Pascal Grandmaison (Canada) casts a precise analytic view upon the technologies of yesteryear and interrogates the quest for truth pursued by filmmakers with the means at their disposal.
Terrance Houle (Canada) reveals the incongruities and stereotypes that surround the notion of alterity in post-colonial societies. (The artist’s work is also exhibited at Galerie de l’UQAM.)
By adding a soundtrack to a period photograph, Frédéric Lavoie (Canada) gives the archival document a fictional dimension.
Hanna Liden (Sweden) makes photographs that are clues to the subculture in city centres, resembling both pagan rituals and contemporary psychodramas.
Moshe Ninio (Israel) superimposes two photographs of a historically significant site, causing a spectre to emerge from the centre of the resulting image. It is the first exhibition of the artist in Canada.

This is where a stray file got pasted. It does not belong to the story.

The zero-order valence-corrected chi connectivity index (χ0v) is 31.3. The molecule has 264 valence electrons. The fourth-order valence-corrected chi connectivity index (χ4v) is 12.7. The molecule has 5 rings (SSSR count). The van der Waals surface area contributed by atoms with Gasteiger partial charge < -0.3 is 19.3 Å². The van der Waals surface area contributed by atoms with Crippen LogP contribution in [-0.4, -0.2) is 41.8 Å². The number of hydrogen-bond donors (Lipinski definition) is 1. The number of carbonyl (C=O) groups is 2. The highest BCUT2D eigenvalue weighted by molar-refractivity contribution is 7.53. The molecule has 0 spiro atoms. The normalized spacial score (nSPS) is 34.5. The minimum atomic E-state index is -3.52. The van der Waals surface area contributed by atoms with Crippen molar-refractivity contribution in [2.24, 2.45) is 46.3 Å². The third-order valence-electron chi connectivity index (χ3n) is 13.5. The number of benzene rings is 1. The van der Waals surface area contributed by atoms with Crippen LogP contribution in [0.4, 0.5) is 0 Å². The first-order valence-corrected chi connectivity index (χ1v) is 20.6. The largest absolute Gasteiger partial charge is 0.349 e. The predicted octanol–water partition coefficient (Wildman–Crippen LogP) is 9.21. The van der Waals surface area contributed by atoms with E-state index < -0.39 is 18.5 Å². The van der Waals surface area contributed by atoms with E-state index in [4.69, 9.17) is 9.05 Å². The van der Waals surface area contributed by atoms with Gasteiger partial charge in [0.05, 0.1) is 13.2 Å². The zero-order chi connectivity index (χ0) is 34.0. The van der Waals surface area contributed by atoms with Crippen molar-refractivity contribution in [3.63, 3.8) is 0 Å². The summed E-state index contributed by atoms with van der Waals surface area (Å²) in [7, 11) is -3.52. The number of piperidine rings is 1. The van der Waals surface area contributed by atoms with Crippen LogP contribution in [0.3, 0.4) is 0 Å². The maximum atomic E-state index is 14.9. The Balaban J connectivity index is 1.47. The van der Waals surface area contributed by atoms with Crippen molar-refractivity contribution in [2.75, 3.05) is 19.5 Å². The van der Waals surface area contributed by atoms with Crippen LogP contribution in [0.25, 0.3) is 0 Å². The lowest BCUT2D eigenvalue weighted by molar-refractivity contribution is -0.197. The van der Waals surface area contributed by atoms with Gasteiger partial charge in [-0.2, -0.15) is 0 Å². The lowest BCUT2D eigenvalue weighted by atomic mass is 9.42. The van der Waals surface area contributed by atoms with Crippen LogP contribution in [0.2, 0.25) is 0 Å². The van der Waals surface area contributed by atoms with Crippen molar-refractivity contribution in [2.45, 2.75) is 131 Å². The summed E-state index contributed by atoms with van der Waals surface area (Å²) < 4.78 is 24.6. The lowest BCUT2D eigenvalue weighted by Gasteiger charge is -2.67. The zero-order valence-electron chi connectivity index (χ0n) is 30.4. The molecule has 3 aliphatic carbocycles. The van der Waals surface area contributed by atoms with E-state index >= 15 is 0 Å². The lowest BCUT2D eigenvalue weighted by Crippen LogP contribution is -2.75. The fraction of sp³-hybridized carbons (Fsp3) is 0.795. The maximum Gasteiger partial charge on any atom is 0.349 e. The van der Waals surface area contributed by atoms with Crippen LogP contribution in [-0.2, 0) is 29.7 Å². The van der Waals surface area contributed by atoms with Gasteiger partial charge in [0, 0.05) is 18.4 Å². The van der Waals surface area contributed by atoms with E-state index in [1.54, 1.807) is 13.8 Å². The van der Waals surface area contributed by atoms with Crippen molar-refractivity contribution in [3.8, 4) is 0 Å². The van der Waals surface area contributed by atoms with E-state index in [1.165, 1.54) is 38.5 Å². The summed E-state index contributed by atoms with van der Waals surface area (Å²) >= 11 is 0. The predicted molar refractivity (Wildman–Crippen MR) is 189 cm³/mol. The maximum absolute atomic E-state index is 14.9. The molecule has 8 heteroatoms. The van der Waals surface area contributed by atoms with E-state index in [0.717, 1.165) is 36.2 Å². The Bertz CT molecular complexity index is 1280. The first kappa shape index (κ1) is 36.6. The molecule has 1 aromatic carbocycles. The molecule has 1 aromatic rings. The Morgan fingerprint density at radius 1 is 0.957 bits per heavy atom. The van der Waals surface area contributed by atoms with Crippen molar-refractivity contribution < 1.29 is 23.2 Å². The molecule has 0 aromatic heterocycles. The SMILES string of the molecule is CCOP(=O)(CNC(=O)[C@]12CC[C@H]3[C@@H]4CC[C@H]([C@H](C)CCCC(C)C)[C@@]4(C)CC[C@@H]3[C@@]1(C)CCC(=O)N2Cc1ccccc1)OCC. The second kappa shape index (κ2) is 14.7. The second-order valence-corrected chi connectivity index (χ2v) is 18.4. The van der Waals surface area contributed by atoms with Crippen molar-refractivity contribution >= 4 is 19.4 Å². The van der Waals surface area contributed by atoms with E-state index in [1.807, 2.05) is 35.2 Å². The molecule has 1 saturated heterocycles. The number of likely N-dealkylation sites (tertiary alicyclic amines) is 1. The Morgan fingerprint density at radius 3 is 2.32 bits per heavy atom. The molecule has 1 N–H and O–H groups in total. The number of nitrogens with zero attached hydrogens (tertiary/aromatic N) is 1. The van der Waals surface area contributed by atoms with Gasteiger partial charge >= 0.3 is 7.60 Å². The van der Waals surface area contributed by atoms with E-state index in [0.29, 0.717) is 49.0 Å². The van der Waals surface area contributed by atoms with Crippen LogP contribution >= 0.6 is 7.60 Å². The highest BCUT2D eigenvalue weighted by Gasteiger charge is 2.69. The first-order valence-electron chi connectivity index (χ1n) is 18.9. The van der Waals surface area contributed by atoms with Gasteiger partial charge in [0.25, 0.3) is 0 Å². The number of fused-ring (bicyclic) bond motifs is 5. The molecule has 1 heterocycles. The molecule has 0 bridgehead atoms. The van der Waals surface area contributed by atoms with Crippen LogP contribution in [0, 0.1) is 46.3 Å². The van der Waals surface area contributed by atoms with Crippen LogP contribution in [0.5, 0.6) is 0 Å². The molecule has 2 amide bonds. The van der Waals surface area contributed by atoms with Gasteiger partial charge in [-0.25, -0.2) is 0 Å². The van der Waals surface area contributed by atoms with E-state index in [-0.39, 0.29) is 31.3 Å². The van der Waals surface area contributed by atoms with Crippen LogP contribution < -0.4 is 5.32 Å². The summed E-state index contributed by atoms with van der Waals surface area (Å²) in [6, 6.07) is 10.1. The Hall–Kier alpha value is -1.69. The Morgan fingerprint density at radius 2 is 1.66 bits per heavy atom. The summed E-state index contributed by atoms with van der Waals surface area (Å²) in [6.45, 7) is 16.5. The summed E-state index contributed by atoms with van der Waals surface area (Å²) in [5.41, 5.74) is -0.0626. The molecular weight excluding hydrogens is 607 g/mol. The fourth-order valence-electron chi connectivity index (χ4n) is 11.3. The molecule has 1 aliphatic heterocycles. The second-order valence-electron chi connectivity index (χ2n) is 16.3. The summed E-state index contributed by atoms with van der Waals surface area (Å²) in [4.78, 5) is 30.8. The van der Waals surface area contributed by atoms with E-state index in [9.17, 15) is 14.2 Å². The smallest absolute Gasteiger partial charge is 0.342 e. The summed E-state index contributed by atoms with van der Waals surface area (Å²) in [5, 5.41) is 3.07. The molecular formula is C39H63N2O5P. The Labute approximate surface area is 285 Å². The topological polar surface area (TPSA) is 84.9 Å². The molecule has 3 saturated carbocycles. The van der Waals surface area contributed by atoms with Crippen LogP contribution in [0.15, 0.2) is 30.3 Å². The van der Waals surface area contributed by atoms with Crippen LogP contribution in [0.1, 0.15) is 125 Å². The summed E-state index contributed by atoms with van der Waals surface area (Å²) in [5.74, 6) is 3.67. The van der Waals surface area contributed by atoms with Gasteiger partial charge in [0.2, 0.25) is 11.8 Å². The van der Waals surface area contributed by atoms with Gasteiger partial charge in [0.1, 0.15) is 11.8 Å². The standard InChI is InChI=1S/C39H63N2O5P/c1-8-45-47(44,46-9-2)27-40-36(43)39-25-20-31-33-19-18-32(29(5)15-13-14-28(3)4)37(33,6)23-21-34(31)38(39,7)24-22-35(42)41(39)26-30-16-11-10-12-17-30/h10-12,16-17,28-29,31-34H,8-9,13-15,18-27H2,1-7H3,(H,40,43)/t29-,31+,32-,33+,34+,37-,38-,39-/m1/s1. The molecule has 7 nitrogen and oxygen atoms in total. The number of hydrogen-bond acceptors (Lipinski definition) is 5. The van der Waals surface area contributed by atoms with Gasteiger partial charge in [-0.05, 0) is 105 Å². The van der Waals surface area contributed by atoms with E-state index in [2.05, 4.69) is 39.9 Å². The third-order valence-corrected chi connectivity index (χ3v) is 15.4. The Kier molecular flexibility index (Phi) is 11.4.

J.D. ’Okhai Ojeikere (Nigeria) preserves part of his country’s ethnographic and cultural memory by creating an inventory of approximately 1,000 Nigerian hairstyles.
Joshua Petherick (Australia) moves the image away from its traditional frame and transforms it into an object-sculpture, in which the effects of digitization are constitutive. (The artist’s work is also exhibited at Galerie de l’UQAM.)
Kim Waldron (Canada) documents the funding of her new offshore enterprise based in Hong Kong, as she conducts research on the dynamics of power.
Liu Yue (China) calls into question our perception of things by revealing the banality of the everyday, in order to unveil its magical aspect. It is the first exhibition of the artist in Canada.